# Equation Demonstration -- Comparing a pendulum's motion to an LC circuit

Andrei0408
Homework Statement:
I need the demonstration of the attached equations.
Relevant Equations:
I've attached the 2 equations.
I've just learned about simple harmonic motion and I've been given the following examples: The physical pendulum (for small oscillations sin(theta)~theta), with the formula (1st pic), and the LC circuit, with the formula (2nd pic). If possible, I need the demonstration for these 2 formulas. Thank you!

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For the first one, set ##\tau_z = I_z \ddot{\theta}_z##. For the second one, write out Kirchoff's law for the circuit. Unfortunately, the laws of Physics forums prevent me from helping any further until you've given it a shot!

Mentor
Homework Statement:: I need the demonstration of the attached equations.
Relevant Equations:: I've attached the 2 equations.

I've just learned about simple harmonic motion and I've been given the following examples: The physical pendulum (for small oscillations sin(theta)~theta), with the formula (1st pic), and the LC circuit, with the formula (2nd pic). If possible, I need the demonstration for these 2 formulas. Thank you!
You know that you are required to show your efforts to work the problem before we can offer tutorial help. See what you can find as references for those two situations please.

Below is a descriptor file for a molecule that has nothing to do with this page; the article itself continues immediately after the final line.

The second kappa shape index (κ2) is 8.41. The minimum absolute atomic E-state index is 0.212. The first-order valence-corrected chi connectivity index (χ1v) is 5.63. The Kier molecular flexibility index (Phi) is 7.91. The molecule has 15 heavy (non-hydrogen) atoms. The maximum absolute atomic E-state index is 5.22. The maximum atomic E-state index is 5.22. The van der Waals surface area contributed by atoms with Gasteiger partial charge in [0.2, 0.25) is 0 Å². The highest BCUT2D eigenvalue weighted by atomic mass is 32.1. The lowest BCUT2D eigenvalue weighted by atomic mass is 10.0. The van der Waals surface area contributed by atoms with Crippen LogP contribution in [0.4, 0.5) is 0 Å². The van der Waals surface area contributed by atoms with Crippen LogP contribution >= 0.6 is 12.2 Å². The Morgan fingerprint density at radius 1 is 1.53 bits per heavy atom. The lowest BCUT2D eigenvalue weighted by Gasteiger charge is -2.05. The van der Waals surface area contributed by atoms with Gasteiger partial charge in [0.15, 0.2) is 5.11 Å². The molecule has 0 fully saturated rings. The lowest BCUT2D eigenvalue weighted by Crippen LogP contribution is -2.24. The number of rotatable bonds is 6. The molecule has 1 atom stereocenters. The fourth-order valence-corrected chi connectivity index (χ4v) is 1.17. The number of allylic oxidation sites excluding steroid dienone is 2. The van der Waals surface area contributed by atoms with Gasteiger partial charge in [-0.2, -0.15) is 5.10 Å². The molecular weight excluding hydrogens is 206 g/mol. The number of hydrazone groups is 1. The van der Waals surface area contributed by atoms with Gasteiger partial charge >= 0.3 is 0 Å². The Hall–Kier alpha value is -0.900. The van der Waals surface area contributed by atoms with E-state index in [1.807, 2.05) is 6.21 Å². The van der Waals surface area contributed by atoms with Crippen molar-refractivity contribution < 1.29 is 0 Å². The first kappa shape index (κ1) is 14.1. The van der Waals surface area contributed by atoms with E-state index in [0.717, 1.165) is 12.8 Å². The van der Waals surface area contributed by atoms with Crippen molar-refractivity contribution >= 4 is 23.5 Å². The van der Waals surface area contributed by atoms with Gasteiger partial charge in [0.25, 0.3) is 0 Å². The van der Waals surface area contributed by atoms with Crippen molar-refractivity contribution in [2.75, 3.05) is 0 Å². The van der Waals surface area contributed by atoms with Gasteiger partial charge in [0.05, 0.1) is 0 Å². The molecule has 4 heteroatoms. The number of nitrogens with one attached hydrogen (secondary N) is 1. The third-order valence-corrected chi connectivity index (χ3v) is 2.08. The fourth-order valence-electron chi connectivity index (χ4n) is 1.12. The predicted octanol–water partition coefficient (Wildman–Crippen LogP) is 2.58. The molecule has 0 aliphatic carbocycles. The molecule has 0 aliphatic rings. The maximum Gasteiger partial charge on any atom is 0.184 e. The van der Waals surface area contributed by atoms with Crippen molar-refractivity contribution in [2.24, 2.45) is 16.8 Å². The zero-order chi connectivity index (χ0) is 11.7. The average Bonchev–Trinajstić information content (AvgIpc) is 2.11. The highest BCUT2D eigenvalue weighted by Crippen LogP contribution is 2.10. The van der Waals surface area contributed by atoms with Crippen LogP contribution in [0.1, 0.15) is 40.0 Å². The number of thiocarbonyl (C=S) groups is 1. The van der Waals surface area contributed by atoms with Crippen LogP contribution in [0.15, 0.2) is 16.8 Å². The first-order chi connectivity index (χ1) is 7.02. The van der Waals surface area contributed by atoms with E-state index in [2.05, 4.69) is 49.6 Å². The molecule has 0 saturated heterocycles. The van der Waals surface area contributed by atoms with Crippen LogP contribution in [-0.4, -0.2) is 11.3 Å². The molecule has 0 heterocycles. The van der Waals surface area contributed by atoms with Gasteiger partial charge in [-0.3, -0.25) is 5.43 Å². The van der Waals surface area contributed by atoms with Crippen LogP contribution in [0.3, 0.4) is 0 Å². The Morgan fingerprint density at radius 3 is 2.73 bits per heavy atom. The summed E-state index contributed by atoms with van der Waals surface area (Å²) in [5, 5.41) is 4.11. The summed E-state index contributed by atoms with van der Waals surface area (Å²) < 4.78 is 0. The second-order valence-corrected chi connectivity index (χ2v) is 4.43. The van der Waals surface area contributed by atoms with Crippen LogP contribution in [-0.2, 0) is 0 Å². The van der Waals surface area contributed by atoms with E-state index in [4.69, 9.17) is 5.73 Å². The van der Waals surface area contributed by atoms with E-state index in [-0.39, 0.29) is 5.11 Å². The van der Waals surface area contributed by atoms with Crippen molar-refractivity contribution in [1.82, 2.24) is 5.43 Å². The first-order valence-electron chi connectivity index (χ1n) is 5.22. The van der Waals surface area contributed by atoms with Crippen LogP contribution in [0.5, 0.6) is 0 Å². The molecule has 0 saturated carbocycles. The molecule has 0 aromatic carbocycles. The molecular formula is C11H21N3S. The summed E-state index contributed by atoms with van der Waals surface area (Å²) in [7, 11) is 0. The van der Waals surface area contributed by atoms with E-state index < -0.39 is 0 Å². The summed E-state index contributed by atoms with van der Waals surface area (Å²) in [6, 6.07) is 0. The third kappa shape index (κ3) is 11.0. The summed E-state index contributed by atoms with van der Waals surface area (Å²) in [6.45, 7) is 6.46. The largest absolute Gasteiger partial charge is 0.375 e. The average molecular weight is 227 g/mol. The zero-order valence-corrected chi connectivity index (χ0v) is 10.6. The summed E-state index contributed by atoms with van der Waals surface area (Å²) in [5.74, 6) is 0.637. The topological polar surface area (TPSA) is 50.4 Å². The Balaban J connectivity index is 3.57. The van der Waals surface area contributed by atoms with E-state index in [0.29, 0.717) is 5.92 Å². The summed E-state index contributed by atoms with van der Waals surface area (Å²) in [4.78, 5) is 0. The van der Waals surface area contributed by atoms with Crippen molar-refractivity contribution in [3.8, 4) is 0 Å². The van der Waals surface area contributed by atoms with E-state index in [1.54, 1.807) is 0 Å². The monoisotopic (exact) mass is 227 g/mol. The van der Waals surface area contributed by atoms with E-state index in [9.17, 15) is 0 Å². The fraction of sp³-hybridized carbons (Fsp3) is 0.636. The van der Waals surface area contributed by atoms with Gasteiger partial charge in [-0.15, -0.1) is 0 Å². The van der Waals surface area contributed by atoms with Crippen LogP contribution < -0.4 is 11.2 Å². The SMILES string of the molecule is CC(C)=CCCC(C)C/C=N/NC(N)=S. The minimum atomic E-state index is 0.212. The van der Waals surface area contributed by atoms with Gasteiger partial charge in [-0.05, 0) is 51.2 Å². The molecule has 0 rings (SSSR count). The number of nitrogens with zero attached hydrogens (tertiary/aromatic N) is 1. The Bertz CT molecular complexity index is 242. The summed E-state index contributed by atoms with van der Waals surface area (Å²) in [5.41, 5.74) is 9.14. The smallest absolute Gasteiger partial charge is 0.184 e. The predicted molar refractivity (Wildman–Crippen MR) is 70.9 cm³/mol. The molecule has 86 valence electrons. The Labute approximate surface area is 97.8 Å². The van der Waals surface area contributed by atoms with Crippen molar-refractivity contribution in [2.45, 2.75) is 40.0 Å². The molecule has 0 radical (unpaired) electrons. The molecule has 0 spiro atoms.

Also, you never replied in your other thread about the car and the banked turn. What did you end up finding on that problem?

Andrei0408
You know that you are required to show your efforts to work the problem before we can offer tutorial help. See what you can find as references for those two situations please.

Also, you never replied in your other thread about the car and the banked turn. What did you end up finding on that problem?

Sorry I didn't reply faster, I had a lot of uni work. Yes I did manage to solve it, by adding half of the angle of the friction cone to the equation, then I used trigonometric functions to find out theta.

berkeman
callieferg
(1) The general form for the natural frequency ##ω_0## (or at least the way I learned it) is: ##ω_0=\sqrt\frac{k}{m}##
(2) Look at the differential equations for Newton's second law and Kirchoff's second rule for circuits. If you can find the differences in the coefficients for each of these equations, it might help in understanding how the two formulas you provided are related to each other. Good luck!

Sometimes you can derive these things nicely by considering energy, for instance for the pendulum\begin{align*}E &= \frac{1}{2}mr^2 \dot{\theta}^2 - mgr\cos{\theta} \\ \frac{dE}{dt} &= mr^2 \ddot{\theta}\dot{\theta} + mgr \dot{\theta} \sin{\theta} \approx mr^2 \dot{\theta} \ddot{\theta} + mgr \theta \dot{\theta} \\ \\ \frac{dE}{dt} &= 0 \implies \ddot{\theta} \approx -\frac{g}{r}\theta \end{align*}Can you use the same approach, with ##E = \frac{1}{2}CV^2 + \frac{1}{2}Li^2##, to derive the EoM for the LC circuit?